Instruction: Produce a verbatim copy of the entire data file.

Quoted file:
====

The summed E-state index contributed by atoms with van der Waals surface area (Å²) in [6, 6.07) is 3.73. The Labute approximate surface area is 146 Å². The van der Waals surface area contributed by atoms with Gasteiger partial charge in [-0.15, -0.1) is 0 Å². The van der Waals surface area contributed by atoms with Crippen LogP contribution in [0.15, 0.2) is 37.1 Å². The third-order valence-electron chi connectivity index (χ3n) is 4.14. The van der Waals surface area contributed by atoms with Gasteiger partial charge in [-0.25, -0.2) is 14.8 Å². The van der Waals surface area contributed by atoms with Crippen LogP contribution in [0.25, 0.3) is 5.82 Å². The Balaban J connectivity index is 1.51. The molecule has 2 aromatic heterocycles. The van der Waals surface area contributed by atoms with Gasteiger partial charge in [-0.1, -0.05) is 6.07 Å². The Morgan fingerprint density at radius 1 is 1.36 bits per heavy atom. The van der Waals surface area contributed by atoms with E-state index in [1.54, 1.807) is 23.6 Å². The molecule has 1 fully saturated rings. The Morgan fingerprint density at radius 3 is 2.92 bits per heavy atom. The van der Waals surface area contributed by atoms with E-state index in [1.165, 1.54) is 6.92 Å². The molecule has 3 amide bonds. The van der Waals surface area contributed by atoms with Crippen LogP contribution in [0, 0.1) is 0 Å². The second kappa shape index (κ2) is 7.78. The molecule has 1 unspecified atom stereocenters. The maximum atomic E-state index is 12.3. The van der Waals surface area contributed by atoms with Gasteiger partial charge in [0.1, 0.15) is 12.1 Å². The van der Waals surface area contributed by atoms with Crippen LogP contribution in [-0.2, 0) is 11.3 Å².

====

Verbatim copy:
The summed E-state index contributed by atoms with van der Waals surface area (Å²) in [6, 6.07) is 3.73. The Labute approximate surface area is 146 Å². The van der Waals surface area contributed by atoms with Gasteiger partial charge in [-0.15, -0.1) is 0 Å². The van der Waals surface area contributed by atoms with Crippen LogP contribution in [0.15, 0.2) is 37.1 Å². The third-order valence-electron chi connectivity index (χ3n) is 4.14. The van der Waals surface area contributed by atoms with Gasteiger partial charge in [-0.25, -0.2) is 14.8 Å². The van der Waals surface area contributed by atoms with Crippen LogP contribution in [0.25, 0.3) is 5.82 Å². The Balaban J connectivity index is 1.51. The molecule has 2 aromatic heterocycles. The van der Waals surface area contributed by atoms with Gasteiger partial charge in [-0.1, -0.05) is 6.07 Å². The Morgan fingerprint density at radius 1 is 1.36 bits per heavy atom. The van der Waals surface area contributed by atoms with E-state index in [1.54, 1.807) is 23.6 Å². The molecule has 1 fully saturated rings. The Morgan fingerprint density at radius 3 is 2.92 bits per heavy atom. The van der Waals surface area contributed by atoms with E-state index in [1.165, 1.54) is 6.92 Å². The molecule has 3 amide bonds. The van der Waals surface area contributed by atoms with Crippen LogP contribution in [0, 0.1) is 0 Å². The second kappa shape index (κ2) is 7.78. The molecule has 1 unspecified atom stereocenters. The maximum atomic E-state index is 12.3. The van der Waals surface area contributed by atoms with Gasteiger partial charge in [0.1, 0.15) is 12.1 Å². The van der Waals surface area contributed by atoms with Crippen LogP contribution in [-0.2, 0) is 11.3 Å².